And it's that extra edge, that extra dimension of unbridled, unrelenting terror that is both worldly and otherworldly that does ultimately make one question one gets passed for "deep" these days.

I think music reviews are pretty pointless, depressing affairs in general, anyway; as if "taste" could somehow be transmuted by all verbose justifications for what a small collection of individuals thinks is "important" for reasons that are perverse to me in that they are not rooted in aesthetics, but in some dettached principle of what it would be most seemly for them to approve of, vs. how stingingly it can be taken apart.


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(Anonymous)
Mon, Jan. 15th, 2007 10:14 pm (UTC)

LOL


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cheapsurrealist
cheapsurrealist
Dave Nold
Mon, Jan. 15th, 2007 10:17 pm (UTC)

Many years ago a friend of mine, remarking on my musical taste, said "you don't like any body unless they're dead or insane". He was referring to my love of nick drake and syd barrett. It wasn't really fair because I liked lot's of bands that weren't dead yet. And I was a nick drake fan and had his records when he was still alive. I'm old.

What's really sad now is that the insane ones are dying off. Syd and Arthur Lee and Skip Spence. Dying of natural causes isn't sexy.


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fishwithissues
fishwithissues
jordan fish
Mon, Jan. 15th, 2007 11:20 pm (UTC)

your bland anticritical stance was expressed a lot better in the cartoon.


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peacelovgranola
-
Mon, Jan. 15th, 2007 11:18 pm (UTC)
do not go gentle into that good night

fuck the critics--they're like ants at a picnic.

keep rocking, fucking, shouting, typing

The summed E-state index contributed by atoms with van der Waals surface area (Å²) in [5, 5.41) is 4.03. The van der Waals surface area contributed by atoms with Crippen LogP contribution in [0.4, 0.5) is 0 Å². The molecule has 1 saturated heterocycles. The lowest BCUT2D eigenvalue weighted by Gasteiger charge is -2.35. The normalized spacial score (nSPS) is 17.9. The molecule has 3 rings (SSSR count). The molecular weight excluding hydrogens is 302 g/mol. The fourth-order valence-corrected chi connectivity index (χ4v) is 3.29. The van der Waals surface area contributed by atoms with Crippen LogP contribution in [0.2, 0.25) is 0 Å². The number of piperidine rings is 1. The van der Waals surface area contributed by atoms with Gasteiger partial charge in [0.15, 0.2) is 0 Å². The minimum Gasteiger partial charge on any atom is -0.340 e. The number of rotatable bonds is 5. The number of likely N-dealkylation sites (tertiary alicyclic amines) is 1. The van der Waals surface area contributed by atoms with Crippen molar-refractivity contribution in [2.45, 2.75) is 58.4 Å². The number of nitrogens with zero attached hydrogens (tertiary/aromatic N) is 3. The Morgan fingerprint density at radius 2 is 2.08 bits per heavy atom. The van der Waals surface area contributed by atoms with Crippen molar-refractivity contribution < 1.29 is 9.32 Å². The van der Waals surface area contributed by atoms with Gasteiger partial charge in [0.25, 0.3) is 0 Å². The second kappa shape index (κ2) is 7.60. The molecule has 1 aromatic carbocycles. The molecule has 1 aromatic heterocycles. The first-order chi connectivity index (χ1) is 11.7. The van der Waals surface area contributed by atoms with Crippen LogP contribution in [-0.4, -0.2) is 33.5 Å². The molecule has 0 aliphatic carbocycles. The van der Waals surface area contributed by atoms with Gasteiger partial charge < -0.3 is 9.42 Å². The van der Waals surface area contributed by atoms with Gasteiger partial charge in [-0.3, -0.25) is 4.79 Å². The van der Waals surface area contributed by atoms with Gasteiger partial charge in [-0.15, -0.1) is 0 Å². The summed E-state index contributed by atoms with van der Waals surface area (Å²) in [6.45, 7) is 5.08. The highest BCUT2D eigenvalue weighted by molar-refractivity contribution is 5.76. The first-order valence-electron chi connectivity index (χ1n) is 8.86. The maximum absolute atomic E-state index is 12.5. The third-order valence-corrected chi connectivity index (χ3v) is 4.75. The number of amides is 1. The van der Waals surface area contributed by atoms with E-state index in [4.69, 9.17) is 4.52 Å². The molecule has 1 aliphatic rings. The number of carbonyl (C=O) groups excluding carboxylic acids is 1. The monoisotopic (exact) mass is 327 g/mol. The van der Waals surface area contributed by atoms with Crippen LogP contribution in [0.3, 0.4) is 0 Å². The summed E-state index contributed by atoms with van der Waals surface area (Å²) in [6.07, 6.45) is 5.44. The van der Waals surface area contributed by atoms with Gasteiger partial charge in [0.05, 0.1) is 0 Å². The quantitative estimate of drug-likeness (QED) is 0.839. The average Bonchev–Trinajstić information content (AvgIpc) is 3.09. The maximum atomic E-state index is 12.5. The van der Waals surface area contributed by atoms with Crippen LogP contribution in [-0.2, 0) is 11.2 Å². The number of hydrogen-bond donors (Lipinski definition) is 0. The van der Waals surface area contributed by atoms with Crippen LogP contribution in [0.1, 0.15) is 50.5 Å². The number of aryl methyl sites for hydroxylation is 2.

and dancing, momus.


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beketaten
beketaten
Juliet
Tue, Jan. 16th, 2007 12:31 am (UTC)
Re: do not go gentle into that good night

Right on! Long live his spastic, vibrant Scottsman dancing and dangerously thoughtful tendencies! :D ♥


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lord_whimsy
lord_whimsy
whimsy
Mon, Jan. 15th, 2007 11:57 pm (UTC)

Gittins wouldn't have appreciated Thelonius Monk, either what with all his funny hats and jigging around his piano.

Critics for you--always berating spheres for not being good little cubes.


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niddrie_edge
niddrie_edge
raymond
Tue, Jan. 16th, 2007 12:30 am (UTC)
"no synthesizers"

Odd. I was just listening to the UK charts for the first time in ages and I couldnt figure out if it involved mp3 downloads yet.

http://niddrie-edge.livejournal.com/53986.html

Hail Thanatos!


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(Anonymous)
Tue, Jan. 16th, 2007 08:37 am (UTC)

Bill Drummonds 'Julian Cope is dead' springs to mind.

ƒ


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qscrisp
qscrisp
Tue, Jan. 16th, 2007 09:19 am (UTC)

I've been reading Houellebecq's H.P. Lovecraft: Against the World, Against Life. It's really quite riveting. I like this bit:

... as despised by critics as they are loved by the public.

Who cares? In the end critics always recognize their mistakes; or, to be more exact, in the end critics die and are replaced by others.


I'm beginning to hate The Guardian.


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niddrie_edge
niddrie_edge
raymond
Tue, Jan. 16th, 2007 10:44 am (UTC)

Its the new Channel 4.
The Independent is coming up on the back straight like the new Channel 5. A Guilty Pleasure in its rude obviousness.
Kirsty or Jon Snow...you choose.

I am a Glasgow Herald man myself. Gotta keep in with the Mafia.